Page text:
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PROPERTY FROM A PRIVATE AMERICAN COLLECTION

Winslow Homer
1836 - 1910
ROAD IN NASSAU (NO. 1 NASSAU STREET)
Estimate
400,000600,000
LOT SOLD. 485,000 USD
JUMP TO LOT
32

PROPERTY FROM A PRIVATE AMERICAN COLLECTION

Winslow Homer
1836 - 1910
ROAD IN NASSAU (NO. 1 NASSAU STREET)
Estimate
400,000600,000
LOT SOLD. 485,000 USD
JUMP TO LOT

Details & Cataloguing

American Art

|
New York

Winslow Homer
1836 - 1910
ROAD IN NASSAU (NO. 1 NASSAU STREET)
signed Homer indistinctly (lower left); also inscribed No. 1 / Nassau Street Nassau / No. 1 on the reverse
watercolor and pencil on paper
21 1/2 by 15 inches
(54.6 by 38.1 cm)
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This work will be included in the forthcoming Spanierman Gallery/CUNY/Goodrich/Whitney catalogue raisonné of the works of Winslow Homer.

Provenance

Doll & Richards, Boston, Massachusetts, 1903 (acquired from the artist)
William Payne Blake, Boston, Massachusetts, 1903 (acquired from the above)
F. Minot Blake (his son), Hartford, Connecticut, 1922
Francis Blake Nettleton (his daughter), Hartford, Connecticut, 1956 (sold: Sotheby's, New York, December 1, 1994, lot 134, illustrated)
Acquired by the present owner from the above sale

Exhibited

Hartford, Connecticut, Wadsworth Atheneum, Connecticut Collects, no. 14 (on temporary loan)
Hartford, Connecticut, Wadsworth Atheneum, Wadsworth Atheneum, 110 Years, no. 18
Boston, Massachusetts, Museum of Fine Arts, Loan Exhibition of Paintings by Winslow Homer, February-March 1911
Boston, Massachusetts, Copley Society, Paintings in Water Color by Winslow Homer, John S. Sargent, Dodge MacKnight, March 1921
Providence, Rhode Island, Rhode Island School of Design, Exhibition of Water Colors by Winslow Homer, February-March 1931, no. 1
Hartford, Connecticut, Wadsworth Atheneum, Paintings in Hartford Collections, 1936, no. 78
New York, Whitney Museum of American Art, Winslow Homer Centenary Exhibition, December 1936-January 1937, no. 95
Washington, D.C., The National Gallery of American Art; New York, The Metropolitan Museum of Art, Winslow Homer: A Retrospective Exhibition, November 1958-March 1959, no. 173
Washington, D.C., The U.S. Department of State, Office of Protocol (Blair House), September 1992-December 1994 (on loan)

Catalogue Note

Late in his career, Winslow Homer escaped the winters of the Northeast and traveled to Bermuda, the Bahamas and Florida, where the warmer temperatures allowed the artist to continue to paint outdoors. Homer first visited the Bahamas in December 1884 while on assignment with Century Magazine and found himself drawn to the picturesque scenery and modest lives of the islands' citizens. While in Nassau for the second time from December 1898 through January 1899, he painted a series of 25 watercolors that depicted the sights of everyday life in this exotic locale. Out of this group emerged five non-figural compositions—including Road in Nassau—that are similar in their design technique and focus on capturing the effects of sunlight on architectural elements. Executed en plein air, these vibrant, tropical works display a spontaneity and immediacy that are in striking contrast to the carefully considered and heavily worked oil paintings the artist executed during the same period.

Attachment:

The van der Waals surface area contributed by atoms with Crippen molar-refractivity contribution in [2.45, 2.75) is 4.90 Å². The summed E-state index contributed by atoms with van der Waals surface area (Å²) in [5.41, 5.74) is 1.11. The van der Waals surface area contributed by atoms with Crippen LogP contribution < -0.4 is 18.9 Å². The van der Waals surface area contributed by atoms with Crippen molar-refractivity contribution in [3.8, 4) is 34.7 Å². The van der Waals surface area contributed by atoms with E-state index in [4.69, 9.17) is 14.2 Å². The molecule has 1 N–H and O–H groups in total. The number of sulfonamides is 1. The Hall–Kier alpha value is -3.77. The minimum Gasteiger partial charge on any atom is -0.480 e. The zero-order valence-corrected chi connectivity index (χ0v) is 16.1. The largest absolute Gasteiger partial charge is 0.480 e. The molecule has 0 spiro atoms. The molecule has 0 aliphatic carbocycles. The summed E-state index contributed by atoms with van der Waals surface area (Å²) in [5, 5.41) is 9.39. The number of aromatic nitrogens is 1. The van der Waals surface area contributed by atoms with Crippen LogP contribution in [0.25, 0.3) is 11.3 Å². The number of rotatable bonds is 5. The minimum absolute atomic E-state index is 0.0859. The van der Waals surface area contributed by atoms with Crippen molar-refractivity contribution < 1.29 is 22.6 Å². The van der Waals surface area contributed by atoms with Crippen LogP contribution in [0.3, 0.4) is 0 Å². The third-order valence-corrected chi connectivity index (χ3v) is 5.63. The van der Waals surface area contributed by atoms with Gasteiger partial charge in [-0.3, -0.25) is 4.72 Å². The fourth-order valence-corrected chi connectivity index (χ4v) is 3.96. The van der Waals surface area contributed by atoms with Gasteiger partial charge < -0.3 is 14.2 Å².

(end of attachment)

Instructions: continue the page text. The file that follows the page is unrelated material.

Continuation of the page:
By the last decades of the 19th century, Homer had forged his reputation as a skillful painter in watercolor with both critics and popular audiences. “As a watercolorist,” writes Martha Tedeschi, “Homer intuitively adapted his practice to the unique environmental characteristics of the places he painted. This is particularly evident in the works he created in the tropical areas he visited—the Bahamas, Cuba, Bermuda, and Florida—between 1884 and 1905…Each scene offered fresh subject matter and yet another opportunity to push the flexible medium in new directions as he applied his increasingly sophisticated understanding of light and color to a new set of atmospheric conditions” (“Memoranda of Travel: The Tropics,” Watercolors by Winslow Homer: The Color of Light, Chicago, Illinois, 2008, p. 177).

Compositions that incorporated the ocean held an enduring fascination for Homer and in the present work he depicts the cerulean sea at the end of a sun-drenched street in Nassau, the largest city in the Bahamas, which was then becoming a popular vacation destination. The watercolor is highlighted by areas of vibrant, highly saturated color. The artist evokes the strength and clarity of the Bahamian light through the vivid shadows that blanket the sandy road and the expanse of white wall that restrains the foliage, hinting at the lushness of the setting just beyond the picture plane. Although his expertise with and control over the watercolor medium is revealed in details such as this foliage, Homer renders much of the scene with large and expressive strokes of transparent color that visually suggest the humid and atmospheric quality of the tropical air. The vitality of the medium is heightened by his use of the white paper as part of the composition. The fluidity of Homer's execution and choice of bold colors in Road in Nassau creates a surface that is varied and dynamic, while also capturing the exotic beauty of a sun-filled day in the tropics.

American Art

|
New York